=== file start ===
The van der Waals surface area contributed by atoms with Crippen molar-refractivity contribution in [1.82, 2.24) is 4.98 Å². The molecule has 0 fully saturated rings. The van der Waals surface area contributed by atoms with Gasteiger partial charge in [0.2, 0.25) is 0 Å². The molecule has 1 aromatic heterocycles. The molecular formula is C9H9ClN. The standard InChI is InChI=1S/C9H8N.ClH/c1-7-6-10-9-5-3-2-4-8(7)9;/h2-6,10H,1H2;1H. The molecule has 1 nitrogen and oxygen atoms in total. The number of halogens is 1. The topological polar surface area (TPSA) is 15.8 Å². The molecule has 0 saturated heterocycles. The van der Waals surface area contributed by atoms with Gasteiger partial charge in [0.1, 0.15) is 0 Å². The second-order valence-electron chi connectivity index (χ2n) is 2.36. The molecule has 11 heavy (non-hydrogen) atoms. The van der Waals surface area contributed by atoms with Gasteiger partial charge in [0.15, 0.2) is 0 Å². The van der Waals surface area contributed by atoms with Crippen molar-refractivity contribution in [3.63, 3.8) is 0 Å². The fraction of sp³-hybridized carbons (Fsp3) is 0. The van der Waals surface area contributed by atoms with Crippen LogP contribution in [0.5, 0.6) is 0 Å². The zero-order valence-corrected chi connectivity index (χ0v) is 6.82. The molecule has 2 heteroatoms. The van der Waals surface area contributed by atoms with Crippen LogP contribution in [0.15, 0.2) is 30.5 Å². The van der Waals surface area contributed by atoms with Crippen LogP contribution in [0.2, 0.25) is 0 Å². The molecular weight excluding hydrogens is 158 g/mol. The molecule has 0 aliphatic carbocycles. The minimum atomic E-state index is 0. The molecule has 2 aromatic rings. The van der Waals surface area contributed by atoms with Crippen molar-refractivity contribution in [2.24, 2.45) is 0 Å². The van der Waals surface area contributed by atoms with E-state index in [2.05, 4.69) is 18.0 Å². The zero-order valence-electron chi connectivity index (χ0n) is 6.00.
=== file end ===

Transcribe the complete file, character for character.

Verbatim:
The van der Waals surface area contributed by atoms with Crippen molar-refractivity contribution in [1.82, 2.24) is 4.98 Å². The molecule has 0 fully saturated rings. The van der Waals surface area contributed by atoms with Gasteiger partial charge in [0.2, 0.25) is 0 Å². The molecule has 1 aromatic heterocycles. The molecular formula is C9H9ClN. The standard InChI is InChI=1S/C9H8N.ClH/c1-7-6-10-9-5-3-2-4-8(7)9;/h2-6,10H,1H2;1H. The molecule has 1 nitrogen and oxygen atoms in total. The number of halogens is 1. The topological polar surface area (TPSA) is 15.8 Å². The molecule has 0 saturated heterocycles. The van der Waals surface area contributed by atoms with Gasteiger partial charge in [0.1, 0.15) is 0 Å². The second-order valence-electron chi connectivity index (χ2n) is 2.36. The molecule has 11 heavy (non-hydrogen) atoms. The van der Waals surface area contributed by atoms with Gasteiger partial charge in [0.15, 0.2) is 0 Å². The van der Waals surface area contributed by atoms with Crippen molar-refractivity contribution in [3.63, 3.8) is 0 Å². The fraction of sp³-hybridized carbons (Fsp3) is 0. The van der Waals surface area contributed by atoms with Crippen LogP contribution in [0.5, 0.6) is 0 Å². The zero-order valence-corrected chi connectivity index (χ0v) is 6.82. The molecule has 2 heteroatoms. The van der Waals surface area contributed by atoms with Crippen LogP contribution in [0.15, 0.2) is 30.5 Å². The van der Waals surface area contributed by atoms with Crippen LogP contribution in [0.2, 0.25) is 0 Å². The molecular weight excluding hydrogens is 158 g/mol. The molecule has 0 aliphatic carbocycles. The minimum atomic E-state index is 0. The molecule has 2 aromatic rings. The van der Waals surface area contributed by atoms with Crippen molar-refractivity contribution in [2.24, 2.45) is 0 Å². The van der Waals surface area contributed by atoms with E-state index in [2.05, 4.69) is 18.0 Å². The zero-order valence-electron chi connectivity index (χ0n) is 6.00.